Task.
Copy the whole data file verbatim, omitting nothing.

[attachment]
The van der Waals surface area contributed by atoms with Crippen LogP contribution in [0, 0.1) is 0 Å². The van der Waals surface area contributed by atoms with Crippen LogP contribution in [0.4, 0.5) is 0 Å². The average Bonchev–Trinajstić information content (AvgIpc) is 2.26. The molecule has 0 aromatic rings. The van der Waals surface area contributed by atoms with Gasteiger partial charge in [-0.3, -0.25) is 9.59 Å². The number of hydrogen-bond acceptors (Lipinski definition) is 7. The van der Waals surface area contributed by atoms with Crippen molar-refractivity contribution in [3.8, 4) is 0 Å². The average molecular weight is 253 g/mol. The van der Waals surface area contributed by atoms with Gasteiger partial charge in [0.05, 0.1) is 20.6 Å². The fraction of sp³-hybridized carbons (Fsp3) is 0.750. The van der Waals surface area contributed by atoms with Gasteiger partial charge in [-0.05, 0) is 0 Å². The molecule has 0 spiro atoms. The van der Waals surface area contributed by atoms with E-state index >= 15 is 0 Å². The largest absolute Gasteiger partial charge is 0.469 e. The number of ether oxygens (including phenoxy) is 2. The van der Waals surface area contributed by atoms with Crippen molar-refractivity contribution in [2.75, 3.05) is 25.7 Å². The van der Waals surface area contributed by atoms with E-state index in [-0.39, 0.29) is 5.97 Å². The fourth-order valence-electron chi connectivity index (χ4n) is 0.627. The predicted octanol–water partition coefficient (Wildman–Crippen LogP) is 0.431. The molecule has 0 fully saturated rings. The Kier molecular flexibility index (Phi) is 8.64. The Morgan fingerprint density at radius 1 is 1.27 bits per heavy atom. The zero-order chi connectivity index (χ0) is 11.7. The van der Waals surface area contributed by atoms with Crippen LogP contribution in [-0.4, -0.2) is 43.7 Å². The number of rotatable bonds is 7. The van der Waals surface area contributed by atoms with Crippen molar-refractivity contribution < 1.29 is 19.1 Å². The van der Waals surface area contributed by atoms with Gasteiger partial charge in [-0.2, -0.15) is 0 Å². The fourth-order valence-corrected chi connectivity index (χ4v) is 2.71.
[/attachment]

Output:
The van der Waals surface area contributed by atoms with Crippen LogP contribution in [0, 0.1) is 0 Å². The van der Waals surface area contributed by atoms with Crippen LogP contribution in [0.4, 0.5) is 0 Å². The average Bonchev–Trinajstić information content (AvgIpc) is 2.26. The molecule has 0 aromatic rings. The van der Waals surface area contributed by atoms with Gasteiger partial charge in [-0.3, -0.25) is 9.59 Å². The number of hydrogen-bond acceptors (Lipinski definition) is 7. The van der Waals surface area contributed by atoms with Crippen molar-refractivity contribution in [3.8, 4) is 0 Å². The average molecular weight is 253 g/mol. The van der Waals surface area contributed by atoms with Gasteiger partial charge in [0.05, 0.1) is 20.6 Å². The fraction of sp³-hybridized carbons (Fsp3) is 0.750. The van der Waals surface area contributed by atoms with Gasteiger partial charge in [-0.05, 0) is 0 Å². The molecule has 0 spiro atoms. The van der Waals surface area contributed by atoms with E-state index >= 15 is 0 Å². The largest absolute Gasteiger partial charge is 0.469 e. The number of ether oxygens (including phenoxy) is 2. The van der Waals surface area contributed by atoms with Crippen molar-refractivity contribution in [2.75, 3.05) is 25.7 Å². The van der Waals surface area contributed by atoms with E-state index in [-0.39, 0.29) is 5.97 Å². The fourth-order valence-electron chi connectivity index (χ4n) is 0.627. The predicted octanol–water partition coefficient (Wildman–Crippen LogP) is 0.431. The molecule has 0 fully saturated rings. The Kier molecular flexibility index (Phi) is 8.64. The Morgan fingerprint density at radius 1 is 1.27 bits per heavy atom. The zero-order chi connectivity index (χ0) is 11.7. The van der Waals surface area contributed by atoms with Crippen LogP contribution in [-0.4, -0.2) is 43.7 Å². The number of rotatable bonds is 7. The van der Waals surface area contributed by atoms with Crippen molar-refractivity contribution < 1.29 is 19.1 Å². The van der Waals surface area contributed by atoms with Gasteiger partial charge in [-0.2, -0.15) is 0 Å². The fourth-order valence-corrected chi connectivity index (χ4v) is 2.71.